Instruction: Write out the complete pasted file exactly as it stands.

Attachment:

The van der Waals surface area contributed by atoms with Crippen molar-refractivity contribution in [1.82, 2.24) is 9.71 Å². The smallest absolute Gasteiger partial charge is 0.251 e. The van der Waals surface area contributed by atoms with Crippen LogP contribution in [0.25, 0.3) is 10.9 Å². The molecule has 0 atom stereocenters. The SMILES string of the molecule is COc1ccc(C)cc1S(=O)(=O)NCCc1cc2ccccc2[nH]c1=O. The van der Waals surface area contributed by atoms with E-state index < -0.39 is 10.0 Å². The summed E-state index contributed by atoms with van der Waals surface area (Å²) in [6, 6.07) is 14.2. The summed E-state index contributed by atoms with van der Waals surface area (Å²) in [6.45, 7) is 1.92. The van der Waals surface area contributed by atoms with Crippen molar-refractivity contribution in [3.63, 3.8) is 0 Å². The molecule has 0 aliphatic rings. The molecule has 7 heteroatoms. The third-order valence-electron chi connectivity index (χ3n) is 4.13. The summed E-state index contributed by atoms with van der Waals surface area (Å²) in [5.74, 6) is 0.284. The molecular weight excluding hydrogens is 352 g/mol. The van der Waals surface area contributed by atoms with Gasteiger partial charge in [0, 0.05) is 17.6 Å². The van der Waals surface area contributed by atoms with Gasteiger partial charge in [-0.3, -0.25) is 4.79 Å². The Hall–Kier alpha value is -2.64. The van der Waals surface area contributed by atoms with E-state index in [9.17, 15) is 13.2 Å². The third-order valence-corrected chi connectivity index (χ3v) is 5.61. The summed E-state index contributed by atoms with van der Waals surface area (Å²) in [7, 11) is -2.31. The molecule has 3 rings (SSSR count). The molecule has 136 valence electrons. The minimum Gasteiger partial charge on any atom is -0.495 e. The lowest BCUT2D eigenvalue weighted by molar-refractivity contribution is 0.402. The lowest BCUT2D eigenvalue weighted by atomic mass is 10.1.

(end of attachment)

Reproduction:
The van der Waals surface area contributed by atoms with Crippen molar-refractivity contribution in [1.82, 2.24) is 9.71 Å². The smallest absolute Gasteiger partial charge is 0.251 e. The van der Waals surface area contributed by atoms with Crippen LogP contribution in [0.25, 0.3) is 10.9 Å². The molecule has 0 atom stereocenters. The SMILES string of the molecule is COc1ccc(C)cc1S(=O)(=O)NCCc1cc2ccccc2[nH]c1=O. The van der Waals surface area contributed by atoms with E-state index < -0.39 is 10.0 Å². The summed E-state index contributed by atoms with van der Waals surface area (Å²) in [6, 6.07) is 14.2. The summed E-state index contributed by atoms with van der Waals surface area (Å²) in [6.45, 7) is 1.92. The van der Waals surface area contributed by atoms with Crippen molar-refractivity contribution in [3.63, 3.8) is 0 Å². The molecule has 0 aliphatic rings. The molecule has 7 heteroatoms. The third-order valence-electron chi connectivity index (χ3n) is 4.13. The summed E-state index contributed by atoms with van der Waals surface area (Å²) in [5.74, 6) is 0.284. The molecular weight excluding hydrogens is 352 g/mol. The van der Waals surface area contributed by atoms with Gasteiger partial charge in [0, 0.05) is 17.6 Å². The van der Waals surface area contributed by atoms with Gasteiger partial charge in [-0.3, -0.25) is 4.79 Å². The Hall–Kier alpha value is -2.64. The van der Waals surface area contributed by atoms with E-state index in [9.17, 15) is 13.2 Å². The third-order valence-corrected chi connectivity index (χ3v) is 5.61. The summed E-state index contributed by atoms with van der Waals surface area (Å²) in [7, 11) is -2.31. The molecule has 3 rings (SSSR count). The molecule has 136 valence electrons. The minimum Gasteiger partial charge on any atom is -0.495 e. The lowest BCUT2D eigenvalue weighted by molar-refractivity contribution is 0.402. The lowest BCUT2D eigenvalue weighted by atomic mass is 10.1.